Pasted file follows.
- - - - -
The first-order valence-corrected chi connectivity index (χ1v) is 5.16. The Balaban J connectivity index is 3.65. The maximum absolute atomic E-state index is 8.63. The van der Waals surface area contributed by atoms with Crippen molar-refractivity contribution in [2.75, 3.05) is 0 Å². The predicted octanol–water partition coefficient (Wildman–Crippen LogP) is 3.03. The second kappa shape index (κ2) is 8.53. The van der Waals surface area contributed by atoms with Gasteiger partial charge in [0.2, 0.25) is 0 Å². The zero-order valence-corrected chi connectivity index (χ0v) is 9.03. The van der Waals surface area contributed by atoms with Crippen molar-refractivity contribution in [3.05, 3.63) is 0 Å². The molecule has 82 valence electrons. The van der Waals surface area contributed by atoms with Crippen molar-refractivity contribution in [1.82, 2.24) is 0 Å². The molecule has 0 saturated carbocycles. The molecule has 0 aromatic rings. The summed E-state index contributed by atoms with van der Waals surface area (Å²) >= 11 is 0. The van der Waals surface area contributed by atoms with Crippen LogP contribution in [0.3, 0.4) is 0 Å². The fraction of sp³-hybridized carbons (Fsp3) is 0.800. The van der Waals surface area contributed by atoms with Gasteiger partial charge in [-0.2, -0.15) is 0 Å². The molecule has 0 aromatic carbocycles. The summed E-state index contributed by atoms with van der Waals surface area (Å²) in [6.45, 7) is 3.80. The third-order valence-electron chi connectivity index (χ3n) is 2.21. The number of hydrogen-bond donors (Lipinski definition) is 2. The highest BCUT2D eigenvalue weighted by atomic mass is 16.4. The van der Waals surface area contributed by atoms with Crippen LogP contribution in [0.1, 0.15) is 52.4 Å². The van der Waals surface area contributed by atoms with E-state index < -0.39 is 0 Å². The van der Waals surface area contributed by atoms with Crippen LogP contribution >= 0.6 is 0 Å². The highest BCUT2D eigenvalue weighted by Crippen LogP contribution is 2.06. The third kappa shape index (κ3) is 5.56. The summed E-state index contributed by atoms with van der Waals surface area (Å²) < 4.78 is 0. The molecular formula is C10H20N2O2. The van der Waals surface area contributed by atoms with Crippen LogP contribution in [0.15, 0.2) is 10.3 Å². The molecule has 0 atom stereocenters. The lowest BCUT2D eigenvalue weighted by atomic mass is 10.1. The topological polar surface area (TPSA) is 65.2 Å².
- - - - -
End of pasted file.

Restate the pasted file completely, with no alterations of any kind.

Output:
The first-order valence-corrected chi connectivity index (χ1v) is 5.16. The Balaban J connectivity index is 3.65. The maximum absolute atomic E-state index is 8.63. The van der Waals surface area contributed by atoms with Crippen molar-refractivity contribution in [2.75, 3.05) is 0 Å². The predicted octanol–water partition coefficient (Wildman–Crippen LogP) is 3.03. The second kappa shape index (κ2) is 8.53. The van der Waals surface area contributed by atoms with Gasteiger partial charge in [0.2, 0.25) is 0 Å². The zero-order valence-corrected chi connectivity index (χ0v) is 9.03. The van der Waals surface area contributed by atoms with Crippen molar-refractivity contribution in [3.05, 3.63) is 0 Å². The molecule has 82 valence electrons. The van der Waals surface area contributed by atoms with Crippen molar-refractivity contribution in [1.82, 2.24) is 0 Å². The molecule has 0 saturated carbocycles. The molecule has 0 aromatic rings. The summed E-state index contributed by atoms with van der Waals surface area (Å²) >= 11 is 0. The van der Waals surface area contributed by atoms with Crippen LogP contribution in [0.3, 0.4) is 0 Å². The fraction of sp³-hybridized carbons (Fsp3) is 0.800. The van der Waals surface area contributed by atoms with Gasteiger partial charge in [-0.2, -0.15) is 0 Å². The molecule has 0 aromatic carbocycles. The summed E-state index contributed by atoms with van der Waals surface area (Å²) in [6.45, 7) is 3.80. The third-order valence-electron chi connectivity index (χ3n) is 2.21. The number of hydrogen-bond donors (Lipinski definition) is 2. The highest BCUT2D eigenvalue weighted by atomic mass is 16.4. The van der Waals surface area contributed by atoms with Crippen LogP contribution in [0.1, 0.15) is 52.4 Å². The van der Waals surface area contributed by atoms with E-state index < -0.39 is 0 Å². The van der Waals surface area contributed by atoms with Crippen LogP contribution >= 0.6 is 0 Å². The highest BCUT2D eigenvalue weighted by Crippen LogP contribution is 2.06. The third kappa shape index (κ3) is 5.56. The summed E-state index contributed by atoms with van der Waals surface area (Å²) < 4.78 is 0. The molecular formula is C10H20N2O2. The van der Waals surface area contributed by atoms with Crippen LogP contribution in [0.15, 0.2) is 10.3 Å². The molecule has 0 atom stereocenters. The lowest BCUT2D eigenvalue weighted by atomic mass is 10.1. The topological polar surface area (TPSA) is 65.2 Å².